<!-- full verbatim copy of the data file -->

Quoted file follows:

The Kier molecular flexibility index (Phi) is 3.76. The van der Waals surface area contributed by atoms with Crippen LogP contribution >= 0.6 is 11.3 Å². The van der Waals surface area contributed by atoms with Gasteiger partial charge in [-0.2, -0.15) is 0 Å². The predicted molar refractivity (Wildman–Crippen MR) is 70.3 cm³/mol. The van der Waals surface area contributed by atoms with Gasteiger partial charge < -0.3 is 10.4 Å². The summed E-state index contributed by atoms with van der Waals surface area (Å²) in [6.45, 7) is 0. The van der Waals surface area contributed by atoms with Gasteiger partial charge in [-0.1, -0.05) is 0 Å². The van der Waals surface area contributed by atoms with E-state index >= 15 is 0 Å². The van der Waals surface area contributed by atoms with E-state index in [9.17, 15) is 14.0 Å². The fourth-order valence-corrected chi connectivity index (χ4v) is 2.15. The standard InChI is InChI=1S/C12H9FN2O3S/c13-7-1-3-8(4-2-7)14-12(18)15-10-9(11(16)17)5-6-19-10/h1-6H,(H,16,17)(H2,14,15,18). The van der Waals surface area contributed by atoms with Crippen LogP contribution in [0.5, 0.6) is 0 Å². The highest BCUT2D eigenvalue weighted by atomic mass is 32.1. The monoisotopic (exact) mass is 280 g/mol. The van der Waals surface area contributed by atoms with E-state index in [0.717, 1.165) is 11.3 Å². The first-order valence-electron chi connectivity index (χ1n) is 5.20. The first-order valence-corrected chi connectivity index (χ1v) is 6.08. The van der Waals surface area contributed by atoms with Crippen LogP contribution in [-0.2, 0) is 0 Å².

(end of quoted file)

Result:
The Kier molecular flexibility index (Phi) is 3.76. The van der Waals surface area contributed by atoms with Crippen LogP contribution >= 0.6 is 11.3 Å². The van der Waals surface area contributed by atoms with Gasteiger partial charge in [-0.2, -0.15) is 0 Å². The predicted molar refractivity (Wildman–Crippen MR) is 70.3 cm³/mol. The van der Waals surface area contributed by atoms with Gasteiger partial charge < -0.3 is 10.4 Å². The summed E-state index contributed by atoms with van der Waals surface area (Å²) in [6.45, 7) is 0. The van der Waals surface area contributed by atoms with Gasteiger partial charge in [-0.1, -0.05) is 0 Å². The van der Waals surface area contributed by atoms with E-state index >= 15 is 0 Å². The van der Waals surface area contributed by atoms with E-state index in [9.17, 15) is 14.0 Å². The fourth-order valence-corrected chi connectivity index (χ4v) is 2.15. The standard InChI is InChI=1S/C12H9FN2O3S/c13-7-1-3-8(4-2-7)14-12(18)15-10-9(11(16)17)5-6-19-10/h1-6H,(H,16,17)(H2,14,15,18). The van der Waals surface area contributed by atoms with Crippen LogP contribution in [0.5, 0.6) is 0 Å². The highest BCUT2D eigenvalue weighted by atomic mass is 32.1. The monoisotopic (exact) mass is 280 g/mol. The van der Waals surface area contributed by atoms with E-state index in [0.717, 1.165) is 11.3 Å². The first-order valence-electron chi connectivity index (χ1n) is 5.20. The first-order valence-corrected chi connectivity index (χ1v) is 6.08. The van der Waals surface area contributed by atoms with Crippen LogP contribution in [-0.2, 0) is 0 Å².